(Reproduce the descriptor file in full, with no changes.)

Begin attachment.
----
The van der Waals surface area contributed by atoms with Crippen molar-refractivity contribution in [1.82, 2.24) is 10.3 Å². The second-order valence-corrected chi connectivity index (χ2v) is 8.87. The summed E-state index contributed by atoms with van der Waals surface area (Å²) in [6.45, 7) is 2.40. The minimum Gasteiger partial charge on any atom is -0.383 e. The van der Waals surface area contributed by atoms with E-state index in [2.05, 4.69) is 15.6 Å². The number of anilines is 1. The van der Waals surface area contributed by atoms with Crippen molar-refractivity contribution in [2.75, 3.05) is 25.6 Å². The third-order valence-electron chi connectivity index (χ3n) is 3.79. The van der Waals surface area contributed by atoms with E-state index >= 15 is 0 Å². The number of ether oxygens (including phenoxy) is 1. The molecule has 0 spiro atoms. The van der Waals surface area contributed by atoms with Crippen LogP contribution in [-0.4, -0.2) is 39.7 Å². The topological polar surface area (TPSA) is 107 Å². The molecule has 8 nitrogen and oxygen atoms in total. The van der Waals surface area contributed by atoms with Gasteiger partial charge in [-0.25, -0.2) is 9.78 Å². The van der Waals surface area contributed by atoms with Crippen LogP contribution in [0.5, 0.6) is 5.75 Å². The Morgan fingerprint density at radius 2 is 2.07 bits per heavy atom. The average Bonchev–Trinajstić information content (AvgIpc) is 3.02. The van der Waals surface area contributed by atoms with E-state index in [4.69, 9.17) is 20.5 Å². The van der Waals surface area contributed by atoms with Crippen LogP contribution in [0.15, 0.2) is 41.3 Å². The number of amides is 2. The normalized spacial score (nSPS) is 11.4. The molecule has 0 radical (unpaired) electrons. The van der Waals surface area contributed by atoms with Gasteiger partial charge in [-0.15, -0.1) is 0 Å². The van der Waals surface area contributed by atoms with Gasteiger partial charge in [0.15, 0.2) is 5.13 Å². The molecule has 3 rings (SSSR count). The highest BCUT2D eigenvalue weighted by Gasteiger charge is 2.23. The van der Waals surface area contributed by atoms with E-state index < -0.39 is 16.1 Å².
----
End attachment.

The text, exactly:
The van der Waals surface area contributed by atoms with Crippen molar-refractivity contribution in [1.82, 2.24) is 10.3 Å². The second-order valence-corrected chi connectivity index (χ2v) is 8.87. The summed E-state index contributed by atoms with van der Waals surface area (Å²) in [6.45, 7) is 2.40. The minimum Gasteiger partial charge on any atom is -0.383 e. The van der Waals surface area contributed by atoms with E-state index in [2.05, 4.69) is 15.6 Å². The number of anilines is 1. The van der Waals surface area contributed by atoms with Crippen molar-refractivity contribution in [2.75, 3.05) is 25.6 Å². The third-order valence-electron chi connectivity index (χ3n) is 3.79. The van der Waals surface area contributed by atoms with E-state index >= 15 is 0 Å². The number of ether oxygens (including phenoxy) is 1. The molecule has 0 spiro atoms. The van der Waals surface area contributed by atoms with Crippen LogP contribution in [-0.4, -0.2) is 39.7 Å². The topological polar surface area (TPSA) is 107 Å². The molecule has 8 nitrogen and oxygen atoms in total. The van der Waals surface area contributed by atoms with Gasteiger partial charge in [-0.25, -0.2) is 9.78 Å². The van der Waals surface area contributed by atoms with Crippen LogP contribution in [0.5, 0.6) is 5.75 Å². The Morgan fingerprint density at radius 2 is 2.07 bits per heavy atom. The average Bonchev–Trinajstić information content (AvgIpc) is 3.02. The van der Waals surface area contributed by atoms with E-state index in [4.69, 9.17) is 20.5 Å². The van der Waals surface area contributed by atoms with Crippen LogP contribution in [0.15, 0.2) is 41.3 Å². The number of amides is 2. The normalized spacial score (nSPS) is 11.4. The molecule has 0 radical (unpaired) electrons. The van der Waals surface area contributed by atoms with Gasteiger partial charge in [-0.15, -0.1) is 0 Å². The van der Waals surface area contributed by atoms with Gasteiger partial charge in [0.15, 0.2) is 5.13 Å². The molecule has 3 rings (SSSR count). The highest BCUT2D eigenvalue weighted by Gasteiger charge is 2.23. The van der Waals surface area contributed by atoms with E-state index < -0.39 is 16.1 Å².